There is widespread regional opposition to the plan, with the Mayor of Greater Manchester Andy Burnham telling ministers they were being treated like a ‘sacrificial lamb’ and a ‘canary in a coalmine’ with experimental restrictions.
‘Ultimately we need to take action – we can’t have a situation as we have seen in Manchester where Andy Burnham is effectively trying to hold the Government over a barrel over money and politics when actually we need to take action,’ he told BBC Breakfast.
‘The cases there are 470 per 100,000 so it is very serious, and we must take action in the interest of the people of Manchester and the wider area, and if we take those targeted actions in those areas most affected… we get through this and we avoid the national level lockdown.’
Liverpool has already been placed under tier three lockdown, and today Lancashire’s regional authorities also agreed to the stringent measure to curb the rise in infections.
Lancashire agrees to tier three lockdown
Lancashire has agreed to move into the toughest Tier Three lockdown after securing a bailout from the government, it was revealed today.
The deal was announced as Boris Johnson threatens to force Greater Manchester into the top category despite a furious rebellion from local leaders and Tory ‘Red Wall’ MPs.
Justifying the move in Lancashire, Health Secretary Matt Hancock pointed to an ‘unrelenting rise’ in cases.
The DoH said rates were highest for those aged 16-29 at 552 per 100,000 people.
Among the most vulnerable over-60 age group the rate stands at 214.
However, in Burnley the older generation is being affected much worse, with 594 infected per 100,000 people.
The government also warned that the lag between infection and hospitalisations meant patients were set to rise.
‘The number of patients with Covid-19 in intensive care beds has reached nearly half the number seen at the height of the pandemic earlier this year, and the latest data suggests there will be more people in mechanical ventilation beds in Lancashire within two weeks than there were in the first wave,’ the government said.
‘This is as a result of infections which have already happened, rather than a prediction – underlining the need for urgent action now to prevent the epidemic in Lancashire rising even further.’
Mayor of Liverpool Joe Anderson said on Twitter: ‘Liverpool City Region has demanded immediate clarification on why Lancashire gyms are allowed to stay open and Liverpool’s close.
‘Inconsistent mess, we now have Tier 3 A and Tier 3 B.
‘Are gym users in Lancashire more safer than those in Liverpool region?’
The bitter standoff with local leader showed no sign of breaking today, with Northern mayors issuing a joint statement condemning the financial package available.
Southend-on-Sea is one of the areas in Essex that has not been moved into tier two lockdown, after regional authorities noted the low and falling levels of coronavirus cases in the area.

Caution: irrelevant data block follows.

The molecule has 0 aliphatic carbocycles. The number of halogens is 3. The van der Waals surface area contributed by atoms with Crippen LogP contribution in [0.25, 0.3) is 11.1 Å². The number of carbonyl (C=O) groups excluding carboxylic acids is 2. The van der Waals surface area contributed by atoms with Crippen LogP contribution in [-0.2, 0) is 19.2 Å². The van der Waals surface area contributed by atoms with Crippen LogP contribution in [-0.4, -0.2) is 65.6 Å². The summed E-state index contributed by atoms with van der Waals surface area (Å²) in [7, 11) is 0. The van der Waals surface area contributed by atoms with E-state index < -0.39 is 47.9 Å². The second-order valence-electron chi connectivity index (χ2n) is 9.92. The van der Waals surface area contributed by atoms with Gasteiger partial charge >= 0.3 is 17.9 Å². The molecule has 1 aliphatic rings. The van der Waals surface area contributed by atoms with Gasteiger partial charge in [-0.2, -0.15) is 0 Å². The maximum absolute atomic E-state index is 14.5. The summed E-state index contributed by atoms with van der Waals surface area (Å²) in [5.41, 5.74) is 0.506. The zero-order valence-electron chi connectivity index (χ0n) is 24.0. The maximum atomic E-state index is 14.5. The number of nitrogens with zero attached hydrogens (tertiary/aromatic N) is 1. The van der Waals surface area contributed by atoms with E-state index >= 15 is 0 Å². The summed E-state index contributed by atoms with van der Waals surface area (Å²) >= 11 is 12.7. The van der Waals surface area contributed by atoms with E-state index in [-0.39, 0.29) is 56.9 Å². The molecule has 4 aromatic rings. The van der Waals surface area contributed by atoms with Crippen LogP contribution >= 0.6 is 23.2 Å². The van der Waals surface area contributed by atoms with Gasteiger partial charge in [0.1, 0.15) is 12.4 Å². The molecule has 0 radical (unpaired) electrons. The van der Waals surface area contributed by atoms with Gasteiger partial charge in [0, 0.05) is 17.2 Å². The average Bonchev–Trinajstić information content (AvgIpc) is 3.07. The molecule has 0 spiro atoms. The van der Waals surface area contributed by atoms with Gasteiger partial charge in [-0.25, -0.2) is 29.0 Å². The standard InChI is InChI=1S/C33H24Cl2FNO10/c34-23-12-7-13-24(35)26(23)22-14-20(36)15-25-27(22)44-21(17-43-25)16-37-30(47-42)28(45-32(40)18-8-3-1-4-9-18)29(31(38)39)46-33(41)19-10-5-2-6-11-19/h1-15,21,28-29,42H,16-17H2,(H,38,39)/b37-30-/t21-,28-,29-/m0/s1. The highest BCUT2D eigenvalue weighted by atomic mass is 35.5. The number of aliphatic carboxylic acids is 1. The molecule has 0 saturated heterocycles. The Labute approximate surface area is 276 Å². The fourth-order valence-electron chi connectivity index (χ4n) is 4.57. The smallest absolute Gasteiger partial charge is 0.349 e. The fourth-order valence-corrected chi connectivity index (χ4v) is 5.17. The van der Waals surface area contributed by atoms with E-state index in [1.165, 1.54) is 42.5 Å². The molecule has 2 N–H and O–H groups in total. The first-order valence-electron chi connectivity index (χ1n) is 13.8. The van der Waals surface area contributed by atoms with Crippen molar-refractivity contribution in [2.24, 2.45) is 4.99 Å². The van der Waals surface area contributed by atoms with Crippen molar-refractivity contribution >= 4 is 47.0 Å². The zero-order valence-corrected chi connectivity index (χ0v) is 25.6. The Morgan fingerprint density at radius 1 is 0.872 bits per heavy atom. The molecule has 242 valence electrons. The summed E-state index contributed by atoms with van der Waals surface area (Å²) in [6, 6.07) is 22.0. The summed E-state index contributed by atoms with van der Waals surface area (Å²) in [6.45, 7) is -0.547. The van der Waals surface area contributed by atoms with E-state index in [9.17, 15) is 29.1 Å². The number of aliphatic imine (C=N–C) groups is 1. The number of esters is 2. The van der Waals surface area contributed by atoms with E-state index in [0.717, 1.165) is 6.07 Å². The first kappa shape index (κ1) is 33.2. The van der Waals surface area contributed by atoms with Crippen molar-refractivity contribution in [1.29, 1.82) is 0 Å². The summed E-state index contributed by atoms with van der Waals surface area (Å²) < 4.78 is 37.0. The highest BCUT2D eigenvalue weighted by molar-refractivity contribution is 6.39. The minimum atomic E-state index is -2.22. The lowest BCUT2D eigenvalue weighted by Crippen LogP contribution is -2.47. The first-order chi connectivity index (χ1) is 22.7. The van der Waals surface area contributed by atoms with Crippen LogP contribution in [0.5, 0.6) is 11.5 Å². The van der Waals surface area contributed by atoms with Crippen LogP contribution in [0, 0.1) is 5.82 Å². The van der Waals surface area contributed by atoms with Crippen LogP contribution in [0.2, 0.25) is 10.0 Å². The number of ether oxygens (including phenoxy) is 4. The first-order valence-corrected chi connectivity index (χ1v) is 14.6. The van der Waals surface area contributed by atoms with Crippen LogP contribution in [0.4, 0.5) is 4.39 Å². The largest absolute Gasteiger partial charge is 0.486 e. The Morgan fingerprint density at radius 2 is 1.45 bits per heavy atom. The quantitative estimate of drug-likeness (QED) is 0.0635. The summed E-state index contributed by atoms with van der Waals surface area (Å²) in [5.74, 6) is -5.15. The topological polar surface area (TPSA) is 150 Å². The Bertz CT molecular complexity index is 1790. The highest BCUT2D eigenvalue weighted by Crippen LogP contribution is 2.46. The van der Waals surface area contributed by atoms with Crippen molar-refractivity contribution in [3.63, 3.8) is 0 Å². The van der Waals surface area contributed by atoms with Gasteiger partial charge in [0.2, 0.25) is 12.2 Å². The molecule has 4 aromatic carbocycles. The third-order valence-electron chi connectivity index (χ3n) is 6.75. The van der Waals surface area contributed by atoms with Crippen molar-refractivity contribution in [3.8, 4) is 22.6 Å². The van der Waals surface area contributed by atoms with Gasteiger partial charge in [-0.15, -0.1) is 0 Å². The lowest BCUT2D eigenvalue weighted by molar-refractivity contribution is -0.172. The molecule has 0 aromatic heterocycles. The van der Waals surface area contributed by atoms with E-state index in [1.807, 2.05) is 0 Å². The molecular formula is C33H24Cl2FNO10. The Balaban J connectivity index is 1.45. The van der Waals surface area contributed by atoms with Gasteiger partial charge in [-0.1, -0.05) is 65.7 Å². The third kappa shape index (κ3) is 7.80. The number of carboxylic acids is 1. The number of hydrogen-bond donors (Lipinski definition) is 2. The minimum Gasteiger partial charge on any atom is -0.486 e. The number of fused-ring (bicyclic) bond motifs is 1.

Dr Mike Gogarty, the council’s director of public health, warned yesterday that people must follow tighter restrictions in order to ‘slow down’ accelerating Covid-19 case numbers.
He said the area would be able to get by with much higher curbs for ‘a much shorter time if we can get in early’.
He added that figures suggest if no action is taken the county could end up like Bolton in four weeks time. ‘We need to do something now to stop us ending up (like them),’ he said. ‘That will protect the health of the people and it will protect our businesses as we’ll be in those higher tiers of restrictions for a much shorter time.’
Slough has also so far dodged tighter Covid-19 restrictions, but Berkshire Live reported yesterday that its council could ask for tougher coronavirus restrictions.
They are currently in discussions on whether to voluntarily impose a tier two lockdown. The council said in a statement: ‘Figures are such that at the moment we have been in discussion since last week with the Department of Health and Social Care and the Royal Borough of Windsor and Maidenhead (RBWM), talking about the possibility we would end up in Tier two, and whether to go into it voluntarily as opposed to being put in there.’
It comes as Labour calls for a second circuit-breaker lockdown across the UK to head off a surge in infections.
Shadow Health Secretary Jonathan Ashworth told the Commons yesterday: ‘Look around, explain Health Secretary why not do a circuit breaker now. Because if we do this in a few weeks or a few months time more lives and livelihoods will be lost.’
He made the comments after gruelling figures from NHS Test and Trace revealed the service was failing to reach more contacts of people who had rested positive for coronavirus than ever before.
‘The British people have made a huge sacrifice already and we are heading into the bleakest of winters,’ he said.